August 29, 2012

Getting Auctex working on Mac OS X

Here are the steps I followed:
*) ./configure --with-emacs=/Applications/Emacs.app/Contents/MacOS/Emacs --disable-preview --with-lispdir=/Applications/Emacs.app/Contents/Resources/site-lisp/
*) make
*) sudo make install


(load "auctex.el" nil t t)
(setq TeX-auto-save t)
(setq TeX-parse-self t)
(setq-default TeX-master nil)
(add-hook 'LaTeX-mode-hook 'visual-line-mode)
(add-hook 'LaTeX-mode-hook 'flyspell-mode)
(add-hook 'LaTeX-mode-hook 'LaTeX-math-mode)
(add-hook 'LaTeX-mode-hook 'turn-on-reftex)
(setq reftex-plug-into-AUCTeX t)

August 28, 2012

Template for SIG Alternate


\documentclass{sig-alternate-10pt}

% \usepackage[english,plain]{fancyref}
% \usepackage[colorlinks,citecolor=black,filecolor=black,linkcolor=black,urlcolor=black]{hyperref}
% \usepackage{amsmath}
% \usepackage{mathtools}
% \usepackage{amssymb}
% \usepackage{cite}
% \usepackage{verbatim}

% \renewcommand{\fref}{\Fref}
% \usepackage[labelformat=simple]{subfig}
% \renewcommand\thesubfigure{~(\alph{subfigure})}
% \newcommand{\tbd}[1]{[{\color{red}{\bf{TBD: #1}}}]}
% \newcommand{\etal}{\emph{et~al.}}

\begin{document}

\numberofauthors{6}
\title{Name here.}
\author{
\alignauthor Ranjha \titlenote{Real life dog detective.}\\
       \affaddr{Pratap Sharma.}\\
       \email{ranjha@ack.com}
\alignauthor Zanjeer \titlenote{First famous dog.}\\
       \affaddr{Mumbai Police.}\\
       \email{zanzeer@mumbai.com}
\alignauthor Zanjeer II \titlenote{Inspired by Zanjeer.}\\
       \affaddr{Mumbai Police.}\\
       \email{zanzeerII@mumbai.com}
\and
\alignauthor Scooby Doo \titlenote{Time for scooby snack.}\\
       \affaddr{Mystery Inc}\\
       \email{scooby@mysterinc.com}
\alignauthor Scrappy Doo \titlenote{Let me at him. I'll splat him.}\\
       \affaddr{Scooby's care}\\
       \email{scrappy@splat.com}
\alignauthor Scooby Dum \titlenote{Dum Dum Dum Dum!}\\
       \affaddr{Mystery Inc.}\\
       \email{dum@mystery.inc}
}

\maketitle

%\input{abstract}

%\input{introduction}

%\bibliographystyle{acm}
%\bibliography{biblio}
\end{document}

August 19, 2012

Theist or Atheist: My dilemma while using the Dawkins Scale

I wanted to find out where I stand on the scale of 1 to 7 in what I call the Dawkins scale of belief. While thinking about this scale I realized I have some serious issues with this scale. These issues arise because this scale does not account for pantheism (or the Advaita school of thought as it is known in India).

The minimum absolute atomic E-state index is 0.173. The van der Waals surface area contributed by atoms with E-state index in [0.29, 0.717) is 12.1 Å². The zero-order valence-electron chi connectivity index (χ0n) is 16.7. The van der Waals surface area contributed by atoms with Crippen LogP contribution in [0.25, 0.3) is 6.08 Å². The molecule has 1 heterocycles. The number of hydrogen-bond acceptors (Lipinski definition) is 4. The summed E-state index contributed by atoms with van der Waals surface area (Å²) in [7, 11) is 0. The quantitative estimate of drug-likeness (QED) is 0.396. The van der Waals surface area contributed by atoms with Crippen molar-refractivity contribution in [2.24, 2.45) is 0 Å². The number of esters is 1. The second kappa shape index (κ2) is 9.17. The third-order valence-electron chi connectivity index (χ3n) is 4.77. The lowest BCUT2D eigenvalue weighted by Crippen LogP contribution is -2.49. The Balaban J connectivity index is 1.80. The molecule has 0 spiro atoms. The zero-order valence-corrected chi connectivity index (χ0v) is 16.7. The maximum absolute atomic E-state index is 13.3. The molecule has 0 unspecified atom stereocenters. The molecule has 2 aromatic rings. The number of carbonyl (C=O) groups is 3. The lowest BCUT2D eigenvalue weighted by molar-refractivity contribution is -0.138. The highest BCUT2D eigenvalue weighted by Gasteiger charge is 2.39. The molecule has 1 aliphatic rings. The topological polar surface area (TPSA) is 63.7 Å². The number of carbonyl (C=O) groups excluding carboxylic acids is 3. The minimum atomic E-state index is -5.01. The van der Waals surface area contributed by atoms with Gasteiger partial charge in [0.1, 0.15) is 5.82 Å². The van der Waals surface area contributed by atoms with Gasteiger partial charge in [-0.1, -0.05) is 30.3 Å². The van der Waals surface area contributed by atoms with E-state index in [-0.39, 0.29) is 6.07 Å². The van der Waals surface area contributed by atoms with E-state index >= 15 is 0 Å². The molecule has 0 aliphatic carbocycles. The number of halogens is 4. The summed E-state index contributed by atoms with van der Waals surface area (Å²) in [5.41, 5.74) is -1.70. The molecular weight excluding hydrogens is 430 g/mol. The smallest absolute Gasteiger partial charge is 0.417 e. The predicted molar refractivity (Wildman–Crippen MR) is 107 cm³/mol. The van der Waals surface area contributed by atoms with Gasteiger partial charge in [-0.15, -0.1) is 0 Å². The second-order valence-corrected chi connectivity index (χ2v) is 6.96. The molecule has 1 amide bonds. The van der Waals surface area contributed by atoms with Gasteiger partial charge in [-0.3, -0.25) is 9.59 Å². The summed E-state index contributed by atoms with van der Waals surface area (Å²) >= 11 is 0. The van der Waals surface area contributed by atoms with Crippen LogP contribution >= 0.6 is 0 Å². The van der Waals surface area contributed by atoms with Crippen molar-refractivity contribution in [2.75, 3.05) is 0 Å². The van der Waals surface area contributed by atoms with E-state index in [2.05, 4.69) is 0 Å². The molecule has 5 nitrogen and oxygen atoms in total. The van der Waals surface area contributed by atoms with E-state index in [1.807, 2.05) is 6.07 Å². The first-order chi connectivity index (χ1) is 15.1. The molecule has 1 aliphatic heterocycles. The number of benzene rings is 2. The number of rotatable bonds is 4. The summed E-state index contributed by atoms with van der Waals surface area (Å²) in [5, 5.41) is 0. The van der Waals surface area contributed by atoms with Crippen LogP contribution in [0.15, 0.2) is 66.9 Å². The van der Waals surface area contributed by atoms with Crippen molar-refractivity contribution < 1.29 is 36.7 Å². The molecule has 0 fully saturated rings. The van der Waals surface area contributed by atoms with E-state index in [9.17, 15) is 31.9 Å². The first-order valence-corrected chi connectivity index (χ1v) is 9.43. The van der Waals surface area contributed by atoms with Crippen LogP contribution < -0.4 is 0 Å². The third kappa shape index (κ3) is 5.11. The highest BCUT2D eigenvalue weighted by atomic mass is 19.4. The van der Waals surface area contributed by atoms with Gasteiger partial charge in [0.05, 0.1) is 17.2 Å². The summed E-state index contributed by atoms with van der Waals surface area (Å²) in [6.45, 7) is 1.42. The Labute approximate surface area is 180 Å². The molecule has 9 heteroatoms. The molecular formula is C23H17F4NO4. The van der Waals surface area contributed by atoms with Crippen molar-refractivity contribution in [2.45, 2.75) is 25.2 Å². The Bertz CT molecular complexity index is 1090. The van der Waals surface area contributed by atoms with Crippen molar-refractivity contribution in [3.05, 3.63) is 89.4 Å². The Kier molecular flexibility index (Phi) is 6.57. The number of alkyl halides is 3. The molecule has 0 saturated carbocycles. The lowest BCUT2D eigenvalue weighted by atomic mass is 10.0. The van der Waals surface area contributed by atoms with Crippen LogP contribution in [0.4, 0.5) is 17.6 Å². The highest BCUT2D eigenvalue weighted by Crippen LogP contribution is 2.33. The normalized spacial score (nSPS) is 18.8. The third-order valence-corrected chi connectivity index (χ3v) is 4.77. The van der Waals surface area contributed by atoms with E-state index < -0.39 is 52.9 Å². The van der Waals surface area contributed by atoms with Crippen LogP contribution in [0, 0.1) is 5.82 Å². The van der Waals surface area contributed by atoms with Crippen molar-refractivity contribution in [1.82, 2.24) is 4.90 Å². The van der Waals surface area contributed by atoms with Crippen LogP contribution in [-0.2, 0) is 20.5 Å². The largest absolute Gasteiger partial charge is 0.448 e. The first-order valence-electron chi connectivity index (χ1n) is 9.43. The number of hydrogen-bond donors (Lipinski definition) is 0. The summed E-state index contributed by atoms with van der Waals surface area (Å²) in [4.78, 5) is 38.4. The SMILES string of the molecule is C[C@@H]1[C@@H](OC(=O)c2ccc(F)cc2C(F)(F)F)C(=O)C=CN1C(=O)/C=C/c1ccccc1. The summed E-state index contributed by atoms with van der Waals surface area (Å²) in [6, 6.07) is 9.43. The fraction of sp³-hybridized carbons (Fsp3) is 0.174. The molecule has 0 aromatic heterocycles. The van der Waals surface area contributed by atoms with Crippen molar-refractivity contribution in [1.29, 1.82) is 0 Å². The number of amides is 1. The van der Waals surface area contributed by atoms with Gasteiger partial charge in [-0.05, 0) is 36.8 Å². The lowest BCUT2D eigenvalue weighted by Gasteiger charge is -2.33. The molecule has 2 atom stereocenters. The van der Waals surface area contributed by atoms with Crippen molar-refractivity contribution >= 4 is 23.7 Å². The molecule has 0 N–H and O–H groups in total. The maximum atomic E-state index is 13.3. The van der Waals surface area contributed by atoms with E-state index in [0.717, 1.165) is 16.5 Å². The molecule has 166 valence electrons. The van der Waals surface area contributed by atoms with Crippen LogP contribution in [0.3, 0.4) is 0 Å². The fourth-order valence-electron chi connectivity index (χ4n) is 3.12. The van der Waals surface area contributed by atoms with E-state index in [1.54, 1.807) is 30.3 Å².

Spectrum of Theistic Probablity 

The details of this scale are as follows. The following is an excerpt from the wiki page titled "Spectrum of theistic probability" that details out the scale used by Richard Dawkins to quantify the degree of theism/atheism.
  1. Strong theist. 100 per cent probability of God. In the words of C.G. Jung: "I do not believe, I know."
  2. De facto theist. Very high probability but short of 100 per cent. "I don't know for certain, but I strongly believe in God and live my life on the assumption that he is there."
  3. Leaning towards theism. Higher than 50 per cent but not very high. "I am very uncertain, but I am inclined to believe in God."
  4. Completely impartial. Exactly 50 per cent. "God's existence and non-existence are exactly equiprobable."
  5. Leaning towards atheism. Lower than 50 per cent but not very low. "I do not know whether God exists but I'm inclined to be skeptical."
  6. De facto atheist. Very low probability, but short of zero. "I don't know for certain but I think God is very improbable, and I live my life on the assumption that he is not there."
  7. Strong atheist. "I know there is no God, with the same conviction as Jung knows there is one."
Pantheism vs Abrahamical Religions. 

I was curious as to where I stood on this scale; however, I faced a problem as I could not fit myself anywhere in this scale. This scale is perfectly suitable for the concept of God according to the Abrahamical religions.  People following such faiths can use this scale to quantify their beliefs.

Statue of Spinoza in Amsterdam. I had not heard about
Spinoza before my trip to Holland. For some creepy reason 
I was drawn to this statue and decided to take its picture.
I then read about this person after my trip. This had a domino
effect on my view of the world.
For me, the biggest hurdle in using this scale was the absence of Monism and Pantheism. Specifically, the forms of faith where there is no difference between the so called creator and the created. This problem is not new and is largely captured in various debates between the dvaita and advaita schools of thought in Hinduism. In the context of this scale, Dawkins tends to equate Monism (and also Pantheism) with not only Monotheism but also Atheism. This, in my opinion, is misleading and to a large extent wrong. Dawkins in his various books disagrees with such concepts and believes that pantheism is "sexed-up atheism." The essence of Dawkins beliefs is true. Indeed, the all forgiving Abrahamical God is completely different from the Brahman described by Adi Shankara and Nature described by Spinoza. Pantheism, however, is inherently different from atheism on many issues; the most important difference is creation, the bone of contention amongst all forms of beliefs. Despite these differences, I strongly believe that pantheism is more closer to atheism and has very little in common with monotheism.